The NCAA isn’t done with former Texas A&M quarterback Johnny Manziel. In the eyes of the governing body, the 2012 Heisman Trophy winner is still causing trouble. Now, Manziel isn’t holding back in his criticism of the NCAA.
On Feb. 7, Manziel made it known through social media that the NCAA informed him that he needed to stop tweeting recruits, which the NCAA considered a violation.
Johnny Football has a well-known history with the NCAA, and he was candid about his feelings toward the NCAA in a recent interview on Barstool Sports’ Pardon My Take podcast. Here’s his answer when asked how much he hated the NCAA.
“Oh, man. Scale of 1 to 10? Probably like a 12,” Manziel said.
Manziel was asked about the NCAA’s recent issue with him tweeting at recruits and how he was informed about it.
“I get a direct message on Twitter the other day from Texas A&M compliance, and I haven’t seen these messages since I was in college, and I’m kind of like, ‘What the f— is this?’ I read it, and they’re like you pretty much can’t tweet at recruits. And I’m like what if I’m a fan of Texas high school football, and this guy caught my eye and I just want to say what’s up? They’re like, ‘No, you can’t.’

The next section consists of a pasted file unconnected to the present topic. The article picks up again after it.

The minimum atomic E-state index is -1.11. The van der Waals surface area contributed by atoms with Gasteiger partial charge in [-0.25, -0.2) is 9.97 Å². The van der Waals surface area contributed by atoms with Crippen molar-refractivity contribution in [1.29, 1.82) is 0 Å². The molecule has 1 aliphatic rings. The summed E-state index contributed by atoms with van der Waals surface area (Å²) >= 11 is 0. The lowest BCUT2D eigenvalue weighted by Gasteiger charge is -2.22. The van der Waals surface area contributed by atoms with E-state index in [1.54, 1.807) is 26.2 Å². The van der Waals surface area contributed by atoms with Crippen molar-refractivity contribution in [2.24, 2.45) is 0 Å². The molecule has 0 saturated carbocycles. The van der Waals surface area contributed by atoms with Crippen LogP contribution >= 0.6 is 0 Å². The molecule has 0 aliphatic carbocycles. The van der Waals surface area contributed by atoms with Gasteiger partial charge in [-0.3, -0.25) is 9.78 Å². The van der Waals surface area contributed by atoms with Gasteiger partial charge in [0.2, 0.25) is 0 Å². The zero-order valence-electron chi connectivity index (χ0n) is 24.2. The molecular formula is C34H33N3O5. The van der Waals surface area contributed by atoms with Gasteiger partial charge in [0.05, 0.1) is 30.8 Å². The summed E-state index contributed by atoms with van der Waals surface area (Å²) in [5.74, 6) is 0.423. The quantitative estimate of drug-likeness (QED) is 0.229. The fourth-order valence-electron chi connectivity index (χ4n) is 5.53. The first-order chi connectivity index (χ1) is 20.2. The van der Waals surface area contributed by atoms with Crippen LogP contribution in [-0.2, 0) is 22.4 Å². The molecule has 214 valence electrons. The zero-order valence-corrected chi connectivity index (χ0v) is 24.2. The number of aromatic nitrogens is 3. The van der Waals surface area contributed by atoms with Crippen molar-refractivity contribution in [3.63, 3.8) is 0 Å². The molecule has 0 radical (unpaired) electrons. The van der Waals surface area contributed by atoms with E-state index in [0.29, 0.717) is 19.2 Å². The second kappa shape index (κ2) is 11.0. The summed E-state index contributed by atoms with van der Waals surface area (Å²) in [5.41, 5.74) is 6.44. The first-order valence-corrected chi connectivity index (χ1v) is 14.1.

“I guess they’re officially calling me a booster or something like that. I think they are just full of shit, to be honest,” he said. “I think the NCAA is the biggest racket in the entire world.”
Manziel also discussed the NCAA’s probe into him entering his sophomore season, when he allegedly signed autographs for payment.
“They tried to end me. They tried to really ruin my college career. If it wasn’t for my family and being able to hire a really good attorney, do what I needed to do, the NCAA …” Manziel said before going into detail about how tough it was to focus on football and legal matters.
He described a daily routine packed with practices sandwiched around preparation with his lawyers and advisors for a meeting with the NCAA.
Manziel was consequently suspended for the first half of the season opener against Rice.
“Every day for five hours to six hours a day for three weeks, I did nothing but prepare for this case and make sure they weren’t going to do to me what they have done to other people in the past,” Manziel said. “I just wasn’t going to let it happen.”